Footballer George Best owned an MGB. A man synonymous with both Sixties and Seventies style, he no doubt took the odd Miss World or two out for a spin in it. He would have needed to be careful, however, with his glamorous passengers - the MGB's handling was no match for Best's dynamic dribbles! Suspension and steering parts - as well as its live axle - were stock BMC items. They were nothing to write home about, in manoeuvrability terms. In a straight line, though, things were much improved. Top speed for the MGB was a creditable 106mph. Best - and his busty companions - would have felt the breeze blowing through their Vidal Sassoon-styled locks. At one point, more than 50,000 MGBs per annum were passing through the Abingdon factory gates. Add another nought to that figure, and you have total sales for the MGB. More than half a million were shifted - between '62 and '80. Numbers like that make it one of the most successful sports cars ever built!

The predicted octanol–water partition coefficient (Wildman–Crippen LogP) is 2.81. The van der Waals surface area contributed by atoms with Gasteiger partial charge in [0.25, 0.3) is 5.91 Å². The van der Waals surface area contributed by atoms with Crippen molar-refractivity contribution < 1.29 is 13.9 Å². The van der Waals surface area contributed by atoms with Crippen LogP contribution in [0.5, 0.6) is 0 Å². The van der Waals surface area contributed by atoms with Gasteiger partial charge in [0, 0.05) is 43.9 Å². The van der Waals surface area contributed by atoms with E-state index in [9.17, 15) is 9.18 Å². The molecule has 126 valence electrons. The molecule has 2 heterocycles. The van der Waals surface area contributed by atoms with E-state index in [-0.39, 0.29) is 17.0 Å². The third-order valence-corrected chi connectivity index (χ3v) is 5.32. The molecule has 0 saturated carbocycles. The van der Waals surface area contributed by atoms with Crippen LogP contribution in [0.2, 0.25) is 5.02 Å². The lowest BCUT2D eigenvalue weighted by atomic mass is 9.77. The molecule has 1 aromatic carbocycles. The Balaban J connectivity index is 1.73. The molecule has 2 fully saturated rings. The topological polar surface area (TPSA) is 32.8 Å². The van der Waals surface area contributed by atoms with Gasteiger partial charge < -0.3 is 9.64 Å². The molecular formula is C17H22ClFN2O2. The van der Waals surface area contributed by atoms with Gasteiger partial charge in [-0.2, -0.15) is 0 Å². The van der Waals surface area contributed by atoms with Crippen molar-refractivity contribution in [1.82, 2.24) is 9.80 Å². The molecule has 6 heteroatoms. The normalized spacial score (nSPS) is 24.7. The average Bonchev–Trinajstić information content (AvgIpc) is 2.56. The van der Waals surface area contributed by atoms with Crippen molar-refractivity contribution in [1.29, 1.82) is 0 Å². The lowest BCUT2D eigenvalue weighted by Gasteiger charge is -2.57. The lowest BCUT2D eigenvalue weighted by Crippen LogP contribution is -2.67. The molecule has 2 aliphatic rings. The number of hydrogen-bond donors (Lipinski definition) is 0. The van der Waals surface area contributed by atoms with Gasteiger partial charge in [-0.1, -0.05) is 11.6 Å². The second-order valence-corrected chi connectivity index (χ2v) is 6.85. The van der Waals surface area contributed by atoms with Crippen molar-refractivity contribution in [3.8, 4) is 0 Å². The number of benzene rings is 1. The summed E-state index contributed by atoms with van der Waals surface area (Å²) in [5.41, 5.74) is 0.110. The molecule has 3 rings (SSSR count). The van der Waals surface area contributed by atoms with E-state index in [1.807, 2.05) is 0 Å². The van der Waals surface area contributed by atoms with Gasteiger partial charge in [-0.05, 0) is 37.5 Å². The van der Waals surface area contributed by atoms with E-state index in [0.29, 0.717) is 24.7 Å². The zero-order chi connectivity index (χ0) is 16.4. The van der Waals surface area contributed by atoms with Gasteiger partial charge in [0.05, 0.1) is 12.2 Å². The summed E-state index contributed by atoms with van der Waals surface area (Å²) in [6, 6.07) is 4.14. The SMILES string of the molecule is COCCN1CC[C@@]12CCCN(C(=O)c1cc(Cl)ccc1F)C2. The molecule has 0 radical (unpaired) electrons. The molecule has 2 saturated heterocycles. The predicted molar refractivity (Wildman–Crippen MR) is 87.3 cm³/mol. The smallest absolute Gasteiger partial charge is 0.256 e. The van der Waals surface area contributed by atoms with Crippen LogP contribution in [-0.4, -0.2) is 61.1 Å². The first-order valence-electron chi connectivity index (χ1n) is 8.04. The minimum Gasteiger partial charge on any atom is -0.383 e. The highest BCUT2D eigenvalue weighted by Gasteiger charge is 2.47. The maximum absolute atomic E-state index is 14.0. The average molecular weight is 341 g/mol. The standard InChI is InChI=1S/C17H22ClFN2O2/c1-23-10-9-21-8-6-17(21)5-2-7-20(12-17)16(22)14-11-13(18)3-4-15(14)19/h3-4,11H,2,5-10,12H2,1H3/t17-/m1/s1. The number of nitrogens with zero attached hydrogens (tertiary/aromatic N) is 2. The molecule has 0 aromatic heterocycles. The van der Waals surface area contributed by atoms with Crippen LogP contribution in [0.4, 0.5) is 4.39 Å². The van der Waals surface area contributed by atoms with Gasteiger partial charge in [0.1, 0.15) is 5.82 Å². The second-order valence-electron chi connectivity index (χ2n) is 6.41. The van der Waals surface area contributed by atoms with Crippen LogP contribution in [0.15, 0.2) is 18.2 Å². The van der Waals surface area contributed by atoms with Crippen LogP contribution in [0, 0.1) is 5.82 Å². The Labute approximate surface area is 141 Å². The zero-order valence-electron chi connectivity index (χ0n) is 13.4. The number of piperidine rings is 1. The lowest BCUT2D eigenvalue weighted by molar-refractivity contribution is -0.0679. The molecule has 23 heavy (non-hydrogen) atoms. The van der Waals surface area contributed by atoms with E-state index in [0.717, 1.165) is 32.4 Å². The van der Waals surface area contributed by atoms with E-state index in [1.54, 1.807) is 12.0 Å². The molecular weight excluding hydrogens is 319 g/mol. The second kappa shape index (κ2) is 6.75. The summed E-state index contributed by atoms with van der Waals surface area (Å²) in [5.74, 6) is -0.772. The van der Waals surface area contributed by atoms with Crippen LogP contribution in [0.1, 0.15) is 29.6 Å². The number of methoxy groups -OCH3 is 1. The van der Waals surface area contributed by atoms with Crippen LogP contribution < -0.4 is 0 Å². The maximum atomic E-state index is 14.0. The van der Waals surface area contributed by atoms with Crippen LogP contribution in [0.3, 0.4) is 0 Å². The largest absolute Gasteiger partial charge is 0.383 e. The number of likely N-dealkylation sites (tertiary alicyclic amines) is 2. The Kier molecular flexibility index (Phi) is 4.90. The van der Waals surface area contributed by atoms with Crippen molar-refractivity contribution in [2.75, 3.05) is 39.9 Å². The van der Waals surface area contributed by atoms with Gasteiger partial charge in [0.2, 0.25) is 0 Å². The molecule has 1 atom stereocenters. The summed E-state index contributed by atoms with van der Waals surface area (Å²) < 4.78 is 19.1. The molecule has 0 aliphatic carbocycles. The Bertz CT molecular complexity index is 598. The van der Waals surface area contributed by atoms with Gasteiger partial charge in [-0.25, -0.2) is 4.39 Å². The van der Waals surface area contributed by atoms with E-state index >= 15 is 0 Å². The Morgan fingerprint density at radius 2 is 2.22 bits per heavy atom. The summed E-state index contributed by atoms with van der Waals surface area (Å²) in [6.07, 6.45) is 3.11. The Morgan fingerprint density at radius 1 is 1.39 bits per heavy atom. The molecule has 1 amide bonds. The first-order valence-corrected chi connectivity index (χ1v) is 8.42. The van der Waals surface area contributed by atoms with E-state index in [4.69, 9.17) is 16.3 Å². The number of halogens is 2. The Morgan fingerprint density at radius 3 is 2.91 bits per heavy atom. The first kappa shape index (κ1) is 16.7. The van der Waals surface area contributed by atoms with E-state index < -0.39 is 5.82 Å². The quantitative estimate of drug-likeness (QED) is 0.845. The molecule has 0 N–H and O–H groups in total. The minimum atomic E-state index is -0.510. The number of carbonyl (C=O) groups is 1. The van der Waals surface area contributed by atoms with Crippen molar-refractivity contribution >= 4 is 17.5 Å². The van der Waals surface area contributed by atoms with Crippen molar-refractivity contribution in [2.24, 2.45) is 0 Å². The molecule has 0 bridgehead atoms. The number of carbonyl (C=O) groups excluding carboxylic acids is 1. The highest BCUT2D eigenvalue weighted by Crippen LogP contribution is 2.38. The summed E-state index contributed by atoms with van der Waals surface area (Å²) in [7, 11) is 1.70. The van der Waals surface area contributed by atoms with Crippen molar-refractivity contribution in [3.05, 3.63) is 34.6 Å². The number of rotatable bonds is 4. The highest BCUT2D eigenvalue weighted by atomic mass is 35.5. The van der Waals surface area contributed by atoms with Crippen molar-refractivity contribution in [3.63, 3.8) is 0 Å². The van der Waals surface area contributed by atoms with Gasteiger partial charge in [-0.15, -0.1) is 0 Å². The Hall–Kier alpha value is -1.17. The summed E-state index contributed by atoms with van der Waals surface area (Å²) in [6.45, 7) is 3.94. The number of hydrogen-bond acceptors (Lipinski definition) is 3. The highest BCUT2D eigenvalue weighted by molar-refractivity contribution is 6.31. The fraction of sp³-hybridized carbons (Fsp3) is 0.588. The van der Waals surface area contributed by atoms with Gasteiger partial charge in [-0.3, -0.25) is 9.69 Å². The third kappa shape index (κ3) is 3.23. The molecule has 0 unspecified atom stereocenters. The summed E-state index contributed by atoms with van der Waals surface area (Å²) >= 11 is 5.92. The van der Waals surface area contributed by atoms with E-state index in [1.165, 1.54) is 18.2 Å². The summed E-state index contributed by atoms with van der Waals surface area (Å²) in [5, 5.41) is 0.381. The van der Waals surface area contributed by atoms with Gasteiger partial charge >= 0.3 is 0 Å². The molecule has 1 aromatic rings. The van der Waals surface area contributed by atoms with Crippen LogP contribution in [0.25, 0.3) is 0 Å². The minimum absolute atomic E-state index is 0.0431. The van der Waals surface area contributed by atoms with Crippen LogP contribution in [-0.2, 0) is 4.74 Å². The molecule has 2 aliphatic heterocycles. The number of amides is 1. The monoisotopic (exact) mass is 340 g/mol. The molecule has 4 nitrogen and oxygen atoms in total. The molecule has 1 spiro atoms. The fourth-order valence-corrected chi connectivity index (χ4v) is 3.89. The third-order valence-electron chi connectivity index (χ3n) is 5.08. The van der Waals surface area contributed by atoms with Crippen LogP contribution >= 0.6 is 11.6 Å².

It is safe to say that the MGB's sales figures were mainly due to its lithe good looks. Technically, it was no great shakes. Nonetheless, it was an improvement on its predecessor - the MGA. The latter's hefty separate chassis had been ditched - in favour of a lighter unit-construction item. And while it was no performance car, the MGB scored well in torque terms. There was 110lb/ft of the stuff - at just 3,000rpm.
But it was in the styling department that the MGB shone. Its seductively low lines were drawn with stunning simplicity. The MGB was aerodynamic, by default. Were it not for its small-scale four-cylinder engine, clearly it could have gone a lot quicker. In sports car terms, 95bhp was sufficient - but no more than that. With that caveat, as an all-round package the MGB could certainly be said to have embodied 'the best of British'!